In general, securities class actions follow a fairly consistent path and don’t vary highly from case to case. But there are cases that take the path less traveled, like Merck, whose journey included a trip the U.S. Supreme Court to address of statute of limitations issues. The Merck litigation is a good example of how proper expertise and attention to detail is important in adequately addressing complex, non-standard cases in order to file accurately and maximize settlement recoveries.
On January 15, 2016, Merck announced that it had reached an $830 million settlement of the long-running Vioxx-related securities class action lawsuit, the beginning of which dates back to 2003. In November 2003, plaintiff shareholders filed a securities class action against Merck alleging that certain directors and officers made false and misleading statements about the safety of the company’s pain medication, Vioxx. Merck sought to dismiss the complaint arguing that the statute of limitations had passed, and the district court granted the motion to dismiss. The dismissal was eventually heard by U.S. Supreme Court in 2010, which unanimously ruled that the plaintiffs’ action was not time-barred. The case returned to the district court, where it finally settled in January of this year.
One element of complexity exists in the length of the case and how far back it ranges. Since the case was originally dismissed, then appealed, and the appeal was eventually successful, the class period spans from May of 1999 through October of 2004. Since the affected transactions date back a decade and a half, many firms may experience data retrieval issues. There’s a likelihood the necessary transactions have been archived or exist on an antiquated or obsolete system, or the firm may have changed custodians once or more since the beginning of the class period. All of these issues can pose problems identifying, accessing and retrieving the necessary data.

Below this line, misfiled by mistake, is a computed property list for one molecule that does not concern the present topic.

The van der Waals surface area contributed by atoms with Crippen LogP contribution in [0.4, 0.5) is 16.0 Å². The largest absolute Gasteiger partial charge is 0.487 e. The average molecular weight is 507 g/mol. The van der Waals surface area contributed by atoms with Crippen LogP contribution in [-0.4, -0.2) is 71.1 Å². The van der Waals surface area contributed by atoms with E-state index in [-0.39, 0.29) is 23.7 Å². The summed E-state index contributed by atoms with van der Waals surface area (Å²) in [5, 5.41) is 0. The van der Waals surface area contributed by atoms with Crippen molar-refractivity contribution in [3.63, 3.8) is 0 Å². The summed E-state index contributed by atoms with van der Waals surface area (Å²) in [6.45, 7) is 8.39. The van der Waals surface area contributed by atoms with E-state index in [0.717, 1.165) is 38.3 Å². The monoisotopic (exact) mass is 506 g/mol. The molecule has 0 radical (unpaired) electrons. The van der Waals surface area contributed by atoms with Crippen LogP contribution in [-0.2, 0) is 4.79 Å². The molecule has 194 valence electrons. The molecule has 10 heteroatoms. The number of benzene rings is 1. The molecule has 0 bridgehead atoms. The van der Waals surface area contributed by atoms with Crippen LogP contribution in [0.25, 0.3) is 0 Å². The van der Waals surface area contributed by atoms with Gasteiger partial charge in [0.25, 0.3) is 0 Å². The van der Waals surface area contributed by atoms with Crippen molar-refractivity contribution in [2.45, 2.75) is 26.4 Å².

Another complex element of the case involves a capital restructuring Merck undertook that occurred on Nov 3, 2009. This transaction created additional security identifiers including a new CUSIP, ISIN and SEDOL. Standard third party class action data providers did not include these identifiers as relevant securities for this case despite many firms retroactively changing the old identifiers to the new identifiers. Several FRT clients did have class period transactions with the new identifiers, which may have been an issue if they were to have filed internally or with a less diligent third party filer.
In addition, there were two SEDOLS associated with the original Merck CUSIP. Standard third party class action data providers did not provide this SEDOL and data providers like Bloomberg did not have this SEDOL associated with the original Merck CUSIP. FRT receives multiple data feeds of security identifiers to provide redundancy, and therefore, FRT was aware of the additional SEDOL and was able to file claims for all eligible transactions for both SEDOLs.